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Stop the Fight: Don’t Exacerbate the Hatred That Has Kept Indians and Pakistanis Apart for Decades  

Stop the Fight: Don’t Exacerbate the Hatred That Has Kept Indians and Pakistanis Apart for Decades  

  • And Indian Americans should stop patronizing films like the "Fighter" — your next generation is watching. What message are they learning when you not only show up to watch these films, but walk out with an offhand shrug of indifference?

This is not a film review of “Fighter.” This is me doing my civic duty of informing the Bollywood enthusiasts who decide to go watch the latest blockbuster. Inspired by the success of “Top Gun,” the film features A-listers Hrithik Roshan and Deepika Padukone together for the first time, seen flying fighter jets, and gyrating across all our screens over the past few weeks, whetting our appetites for this mega-release of epic proportions. 

In short – DON’T WATCH THIS FILM. Read why.  

The film shamelessly aims to exacerbate the hatred that has kept two peoples apart for decades — Indians and Pakistanis. 

Before I get into why this is so bad, I have to share some of my worst takeaways. Spoilers? Yes — but you’re not going to watch this film anyway. 

The film opens with some sort of attack made on Kashmir. Or, more accurately — an attack on IOK (India-Occupied-Kashmir) — as opposed to POK (Pakistan-Occupied-Kashmir). We see various high-level Indian politicians/generals complain — “They always do this to us,” and “We sit here doing nothing” and “We need to give it back to them, in their face!” The dialogue was worded as elegantly as the common man shouting at the evening news in his living room. The first half continues with more harmful rhetoric of how each side hates the other — a battle of mera desh, versus humara mulk (“My country” in Hindi and Urdu, respectively). 

In an attempt to show that we’re not completely anti-Pakistan, the filmmakers throw in a dialogue about how our problem is not with the government of Pakistan, but with the terrorist groups within Pakistan. But that is completely negated when we are shown scene after scene of Pakistani government officials working in cahoots with the terrorist organization. And I don’t mean, turning-a-blind-eye kind of indirect support — I mean boardroom meetings in the Pakistani capital building where they give full access to military resources, and let the terrorist leader call the shots on “What should we do next?”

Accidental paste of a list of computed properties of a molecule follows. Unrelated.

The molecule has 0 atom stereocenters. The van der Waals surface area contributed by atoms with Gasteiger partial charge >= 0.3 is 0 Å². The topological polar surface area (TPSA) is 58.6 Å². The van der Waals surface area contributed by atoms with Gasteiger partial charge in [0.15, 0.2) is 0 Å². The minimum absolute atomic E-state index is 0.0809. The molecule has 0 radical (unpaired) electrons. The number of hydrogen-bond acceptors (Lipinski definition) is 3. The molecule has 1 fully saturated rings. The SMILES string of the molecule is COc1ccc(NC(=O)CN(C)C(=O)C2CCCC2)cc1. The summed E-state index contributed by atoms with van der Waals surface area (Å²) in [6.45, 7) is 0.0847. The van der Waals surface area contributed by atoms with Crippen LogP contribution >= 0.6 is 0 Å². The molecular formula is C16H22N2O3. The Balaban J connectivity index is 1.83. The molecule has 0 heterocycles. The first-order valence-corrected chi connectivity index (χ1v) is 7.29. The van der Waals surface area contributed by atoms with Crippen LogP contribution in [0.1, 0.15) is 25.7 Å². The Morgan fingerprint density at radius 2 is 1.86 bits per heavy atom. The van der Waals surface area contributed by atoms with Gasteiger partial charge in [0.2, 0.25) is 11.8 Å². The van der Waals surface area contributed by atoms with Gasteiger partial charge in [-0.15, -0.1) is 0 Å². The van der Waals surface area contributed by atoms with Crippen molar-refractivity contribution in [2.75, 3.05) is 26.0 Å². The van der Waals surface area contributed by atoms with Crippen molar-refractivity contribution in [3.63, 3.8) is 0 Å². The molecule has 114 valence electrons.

Another scene to show the greatness of India is the funeral of a Muslim Indian soldier that is attended by his Muslim kin, alongside the Indian army. The beautiful visual imagery of the brightly hued tiranga (Indian flag) juxtaposed next to the mourners in white kurtas (tunics) and traditional Muslim topi (skull cap) “reminds” us how Hindus and Muslims co-exist peacefully within India. This scene is so formulaic, despite its beauty, that the filmmakers seem to want us to believe that…This problem has nothing to do with religion (tsk, tsk) — we are so great that we gladly accept your faith in our country. 

As is the case with the majority of big-budget mainstream Bollywood blockbusters, the film does not attempt to show any semblance of realism, which all of us Bollywood fans are fine with. Its “formula” structure is replete with the following musical numbers: 

  1. Daytime Beach Party Song — where our hero and heroine dance away into the night alongside 40+ other partygoers (this is, of course, taking place in their imagination, because at that moment in the film, they’re actually having dinner the night before the intense training begins for the highly dangerous mission). 
  2. Poppin’ Club Song — preferably in a two-storied club—where our leads dance choreographed numbers with at least 120 other professionally trained dancers. A highly rehearsed dance solo by the male lead is a must, and without a doubt, Hrithik delivers. 
  3. Emotional Montage Song — this is the least memorable of the lot, but is an exemplary tool to show how hard our protagonists are working, their strong emotions, and their workouts in the gym. 
  4. End Credits Popular Track — this is used as a medium to include one more song in the film and is often the most marketed. In light-hearted films, this can also be Option 1 or 2 (see above), but in this case, they went with another popular formula – Exotic Locations Romantic Duet. Requisites: virgin beaches, designer swimwear, and a minimum of an 8-pack.